SoT: With The Seduction of Madness, you hinted at a stylistic change, leaving behind your more "straightforward" music to a more experimental and heavier focus. What caused this change?
Alessandro: I partially answered you above, the main reason was we wanted to search for other ways as far as we thought we reached our peak in symphonic prog-rock. But there's more than that. Garden Wall were a sort of studio project in those early days, Thomas lived in Germany and rehearsing was obviously impossible. Anyway we made a gig in Stuttgart in a fantastic place (after a couple of days of hard rehearsals) and we planned one in Holland but Thomas couldn't come there, so we looked for a drummer here and... one of the best drummers in the world joined in. Camillo Colleluori was in the band. So we started rehearsing more frequently and worked on the new material. As a composer I began to be interested in guitar riffs. The Seduction of Madness features tons of killer riffs, but while the 80% of heavy metal or hard-rock riffs are pentatonic, and another 15% eolian or phrygian, I thought it was a good idea to develop the use of the whole tone scale (the french composer Claude Debussy employs that particular scale a lot) to construct an alternative riffing style. At the same time I started experimenting with the pitch shifter effect so the final result was even stranger both in harmonical and sound terms. Another important change was the fact we finally had a real rhythm section. In the first two albums I played the bass guitar while on The Seduction of Madness Fabrizio Zidarich joined in. Camillo and Fabrizio gave a solid and creative rhythmical drive to the music. The sound of Mauro's keyboards was completely different too, less symphonic and more "carved in the guitars", so to say. As a singer, if I look back, I find that the vocal line on "Taenia" is the first, mostly unaware, try towards the heart-felt emissions. I guess many people who loved our first two cd's were, if not disappointed, at least disorientated by our first revolution.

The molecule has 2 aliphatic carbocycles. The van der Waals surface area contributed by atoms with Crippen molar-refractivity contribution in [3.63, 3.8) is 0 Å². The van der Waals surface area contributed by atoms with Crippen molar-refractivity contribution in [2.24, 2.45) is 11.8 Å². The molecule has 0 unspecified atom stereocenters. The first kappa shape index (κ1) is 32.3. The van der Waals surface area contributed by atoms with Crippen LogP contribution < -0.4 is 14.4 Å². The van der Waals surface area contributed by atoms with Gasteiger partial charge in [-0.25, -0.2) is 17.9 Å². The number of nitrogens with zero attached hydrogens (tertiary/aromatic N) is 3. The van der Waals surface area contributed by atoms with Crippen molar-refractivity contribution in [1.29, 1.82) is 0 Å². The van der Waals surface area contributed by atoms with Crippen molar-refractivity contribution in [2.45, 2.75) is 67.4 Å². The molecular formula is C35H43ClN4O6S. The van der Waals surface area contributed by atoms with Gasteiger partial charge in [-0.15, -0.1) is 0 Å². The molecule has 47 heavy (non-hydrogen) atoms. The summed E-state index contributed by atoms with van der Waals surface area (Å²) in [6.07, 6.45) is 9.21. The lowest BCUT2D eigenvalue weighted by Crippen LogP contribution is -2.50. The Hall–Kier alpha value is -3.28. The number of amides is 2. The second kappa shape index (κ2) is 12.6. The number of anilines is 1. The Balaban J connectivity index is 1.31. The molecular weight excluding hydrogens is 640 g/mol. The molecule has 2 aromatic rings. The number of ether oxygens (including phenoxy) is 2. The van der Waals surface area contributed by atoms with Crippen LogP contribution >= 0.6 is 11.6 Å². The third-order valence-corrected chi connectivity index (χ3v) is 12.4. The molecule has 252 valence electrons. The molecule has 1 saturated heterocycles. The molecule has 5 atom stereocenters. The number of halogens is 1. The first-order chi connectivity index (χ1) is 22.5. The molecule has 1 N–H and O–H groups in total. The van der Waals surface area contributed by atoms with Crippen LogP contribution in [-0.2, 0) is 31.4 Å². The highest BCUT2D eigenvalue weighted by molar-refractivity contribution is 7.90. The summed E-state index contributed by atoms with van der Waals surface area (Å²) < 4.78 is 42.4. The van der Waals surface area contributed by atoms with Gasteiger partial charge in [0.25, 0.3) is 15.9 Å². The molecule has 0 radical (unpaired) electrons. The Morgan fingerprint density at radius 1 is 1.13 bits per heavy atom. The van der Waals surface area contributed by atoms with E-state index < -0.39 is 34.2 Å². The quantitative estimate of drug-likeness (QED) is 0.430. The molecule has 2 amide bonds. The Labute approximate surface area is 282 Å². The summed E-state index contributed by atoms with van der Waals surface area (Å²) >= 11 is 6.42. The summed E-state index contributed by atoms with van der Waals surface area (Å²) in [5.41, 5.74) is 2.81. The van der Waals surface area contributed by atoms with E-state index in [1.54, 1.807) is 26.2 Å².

SoT: To this day, most prog metal fans consider Chimica Garden Wall's best album? Is that because of the songs or because it is the closest sounding to traditional prog metal with its 33-minute epic album opener?
Alessandro: I don't think we can really call Chimica a traditional progressive metal album yet it's, without any doubt, our closer effort to prog-metal. The 33-minute suite entitled "Chemotaxis" actually features everything that could match a prog-metalhead's tastes: heavy riffs, shredding guitars, evocative arpeggios, powerful drums and some epicness here and there. But I want to assure everybody that we were not trying to be more commercial in any way. As I said before every Garden Wall album is a kind of snapshot of the moment. Chimica is no exception, it perfectly represents our then feelings. If you analyse the compositions you'll find some not immediately evident aspects showing that we were still looking for originality. For example: each section of "Chemotaxis" is opened by an atonal musical phrase obtained by linking letters to notes (on the guitar on the first fret of the low E string you have the note F, so the letter "a" is the note F, the letter "b" is F# and so on), the closing phrase of the entire composition is obtained by melting together all the previous atonal phrases. What letters became notes you may ask. I "translated" the words "garden wall" and the names of every single member of the band! As far as I know this procedure has never been used by any prog-metal band. By the way…I made a mistake in translating the name "Marco" (Marco Ferrero was our Chapman Stick player). "Psychic Infrared (Acheronta Movebo)", featuring myself on the organ, is built following the strict rule of never playing more nor less than two notes at a time. "Immer Unterwegs" features a 17/8 signature and Camillo plays a different groove at every repetition, resuming the various grooves at the end…I could go on even though these are "mere" technical aspects. Music, in my experience, is a way to know yourself and the "real", it's a sort of ladder leading you up to your highest heavens or down to your secret crypts. Chimica is the Italian word for "chemistry", we needed to pass through that "chemicalism" ("in chemistry we trust", I sang) in order to prepare ourselves to further levels of consciousness (don't get me wrong, this has nothing to do with drugs!) and knowledge. Chimica is the denying of further worlds, of invisible "further-nesses" (if I dare to use such a nonexistent word), of "sacred dimensions". A denying which is "absurdly" necessary to the achievement, to the discovery of further worlds, invisible further-nesses and sacred dimensions! That's probably why this is our most "earth-soiled", "terrestrial" and "wordly" album.